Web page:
Mr President, Excellencies, it was two and a half years ago when I first had the opportunity to brief the Council in relation to the Libya situation, and in those remarks, through the lens of Libya, I called for what in effect was a paradigm shift for a new and constructive, new dynamic with this Council. I emphasised to all members of the Council on that day that I would prioritise referrals to the Court made by the Security Council, I would do my utmost to ensure more resources were given to Security Council-referred situations, and I also expressed the view that, in my respectful opinion, for too long the situation in Libya and also Darfur had been allowed to drift. And I was committed to use my best efforts, with the excellent colleagues that work in the Office, to change things, to bring a new dynamic, and to give impactful, credible results that we could show to the people of Libya, the victims in Libya, and also to the Security Council.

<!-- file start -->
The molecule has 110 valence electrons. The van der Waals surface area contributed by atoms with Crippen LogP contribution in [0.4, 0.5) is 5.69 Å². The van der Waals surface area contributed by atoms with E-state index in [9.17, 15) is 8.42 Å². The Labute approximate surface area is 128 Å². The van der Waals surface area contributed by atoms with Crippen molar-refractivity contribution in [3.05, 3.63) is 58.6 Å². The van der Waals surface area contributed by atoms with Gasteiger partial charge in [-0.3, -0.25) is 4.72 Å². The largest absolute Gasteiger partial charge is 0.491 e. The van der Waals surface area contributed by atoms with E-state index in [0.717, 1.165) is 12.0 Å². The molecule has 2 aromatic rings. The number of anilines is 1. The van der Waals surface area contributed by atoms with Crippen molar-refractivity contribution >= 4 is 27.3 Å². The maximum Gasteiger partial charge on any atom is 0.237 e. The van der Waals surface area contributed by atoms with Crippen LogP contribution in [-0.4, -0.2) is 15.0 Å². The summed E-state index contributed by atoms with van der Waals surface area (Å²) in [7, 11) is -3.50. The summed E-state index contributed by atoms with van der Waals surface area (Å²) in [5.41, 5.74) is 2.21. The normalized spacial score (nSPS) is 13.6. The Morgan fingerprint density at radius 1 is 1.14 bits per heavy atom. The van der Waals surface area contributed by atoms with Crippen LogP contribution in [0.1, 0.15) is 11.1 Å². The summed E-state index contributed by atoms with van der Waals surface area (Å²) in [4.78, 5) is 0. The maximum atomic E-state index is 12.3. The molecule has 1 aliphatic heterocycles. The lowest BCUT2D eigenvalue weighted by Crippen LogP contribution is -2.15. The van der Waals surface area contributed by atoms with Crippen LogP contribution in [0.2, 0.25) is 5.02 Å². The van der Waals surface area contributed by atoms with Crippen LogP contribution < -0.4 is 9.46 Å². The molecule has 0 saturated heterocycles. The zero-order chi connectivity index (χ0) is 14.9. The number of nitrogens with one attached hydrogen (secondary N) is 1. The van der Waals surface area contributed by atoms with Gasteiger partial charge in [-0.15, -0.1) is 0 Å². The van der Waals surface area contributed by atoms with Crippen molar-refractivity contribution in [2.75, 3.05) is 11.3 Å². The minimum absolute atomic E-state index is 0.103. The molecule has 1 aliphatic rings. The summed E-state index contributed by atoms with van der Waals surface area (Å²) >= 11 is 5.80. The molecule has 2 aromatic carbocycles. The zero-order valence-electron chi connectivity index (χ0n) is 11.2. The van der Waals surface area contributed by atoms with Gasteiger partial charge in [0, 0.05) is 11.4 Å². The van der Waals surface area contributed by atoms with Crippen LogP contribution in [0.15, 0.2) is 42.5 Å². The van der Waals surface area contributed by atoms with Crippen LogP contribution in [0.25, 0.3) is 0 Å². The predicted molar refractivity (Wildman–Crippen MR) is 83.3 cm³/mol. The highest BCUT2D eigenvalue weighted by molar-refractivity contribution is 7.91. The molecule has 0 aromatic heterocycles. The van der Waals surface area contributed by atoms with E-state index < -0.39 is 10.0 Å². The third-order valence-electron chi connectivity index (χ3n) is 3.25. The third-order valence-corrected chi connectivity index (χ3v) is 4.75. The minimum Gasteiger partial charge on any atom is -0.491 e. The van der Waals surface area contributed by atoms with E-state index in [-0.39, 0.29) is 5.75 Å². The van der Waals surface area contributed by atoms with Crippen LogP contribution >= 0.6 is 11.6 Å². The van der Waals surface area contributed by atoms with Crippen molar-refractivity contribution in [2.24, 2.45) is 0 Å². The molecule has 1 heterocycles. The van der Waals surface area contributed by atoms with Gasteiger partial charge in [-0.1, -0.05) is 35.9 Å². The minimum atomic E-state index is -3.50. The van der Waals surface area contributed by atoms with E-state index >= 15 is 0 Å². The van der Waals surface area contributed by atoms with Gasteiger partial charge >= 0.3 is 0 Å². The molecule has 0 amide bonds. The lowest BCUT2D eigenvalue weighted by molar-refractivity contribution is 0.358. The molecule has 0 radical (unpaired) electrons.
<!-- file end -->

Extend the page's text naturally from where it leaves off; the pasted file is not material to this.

And it was six months after that initial briefing that I outlined and presented a renewed strategy in relation to Libya. I detailed four key lines of inquiry that we would take forward in order to deliver meaningfully, and I set out publicly benchmarks that would be applied to our work so we could collectively measure progress being made towards justice and accountability and the rule of law, and we could also candidly discuss challenges that we could address together.

It’s my respectful view that over the last 18 months we have indeed reinvigorated this work, and we have set a basis for the successful realisation of the objectives I set out in the strategic vision I detailed in April 2022. And whilst, as an officer of the Court, I can’t – I am constrained in detailing all the progress that’s been made, I can say that we have made strong progress in line with this renewed strategy.